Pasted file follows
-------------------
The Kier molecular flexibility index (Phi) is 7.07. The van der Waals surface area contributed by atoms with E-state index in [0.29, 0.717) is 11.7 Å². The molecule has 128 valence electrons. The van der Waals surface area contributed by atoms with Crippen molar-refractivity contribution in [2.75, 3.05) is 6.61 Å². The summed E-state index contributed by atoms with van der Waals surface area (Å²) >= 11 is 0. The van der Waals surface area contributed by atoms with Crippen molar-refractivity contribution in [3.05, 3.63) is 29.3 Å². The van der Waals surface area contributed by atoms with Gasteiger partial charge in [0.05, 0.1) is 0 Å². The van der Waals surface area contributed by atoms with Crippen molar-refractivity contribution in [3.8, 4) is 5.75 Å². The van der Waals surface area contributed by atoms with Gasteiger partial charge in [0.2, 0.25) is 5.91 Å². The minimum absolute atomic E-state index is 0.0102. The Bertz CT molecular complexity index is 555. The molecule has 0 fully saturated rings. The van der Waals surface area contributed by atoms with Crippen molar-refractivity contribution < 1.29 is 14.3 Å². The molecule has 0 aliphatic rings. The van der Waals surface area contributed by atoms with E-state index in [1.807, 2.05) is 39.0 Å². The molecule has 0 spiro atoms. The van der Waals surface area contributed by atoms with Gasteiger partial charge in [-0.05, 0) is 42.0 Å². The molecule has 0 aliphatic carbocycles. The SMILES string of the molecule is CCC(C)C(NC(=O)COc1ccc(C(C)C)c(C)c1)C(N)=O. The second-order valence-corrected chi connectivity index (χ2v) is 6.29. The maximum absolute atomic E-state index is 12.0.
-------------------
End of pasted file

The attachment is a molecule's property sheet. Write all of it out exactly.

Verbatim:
The Kier molecular flexibility index (Phi) is 7.07. The van der Waals surface area contributed by atoms with E-state index in [0.29, 0.717) is 11.7 Å². The molecule has 128 valence electrons. The van der Waals surface area contributed by atoms with Crippen molar-refractivity contribution in [2.75, 3.05) is 6.61 Å². The summed E-state index contributed by atoms with van der Waals surface area (Å²) >= 11 is 0. The van der Waals surface area contributed by atoms with Crippen molar-refractivity contribution in [3.05, 3.63) is 29.3 Å². The van der Waals surface area contributed by atoms with Gasteiger partial charge in [0.05, 0.1) is 0 Å². The van der Waals surface area contributed by atoms with Crippen molar-refractivity contribution in [3.8, 4) is 5.75 Å². The van der Waals surface area contributed by atoms with Gasteiger partial charge in [0.2, 0.25) is 5.91 Å². The minimum absolute atomic E-state index is 0.0102. The Bertz CT molecular complexity index is 555. The molecule has 0 fully saturated rings. The van der Waals surface area contributed by atoms with Crippen molar-refractivity contribution < 1.29 is 14.3 Å². The molecule has 0 aliphatic rings. The van der Waals surface area contributed by atoms with E-state index in [1.807, 2.05) is 39.0 Å². The molecule has 0 spiro atoms. The van der Waals surface area contributed by atoms with Gasteiger partial charge in [-0.05, 0) is 42.0 Å². The molecule has 0 aliphatic carbocycles. The SMILES string of the molecule is CCC(C)C(NC(=O)COc1ccc(C(C)C)c(C)c1)C(N)=O. The second-order valence-corrected chi connectivity index (χ2v) is 6.29. The maximum absolute atomic E-state index is 12.0.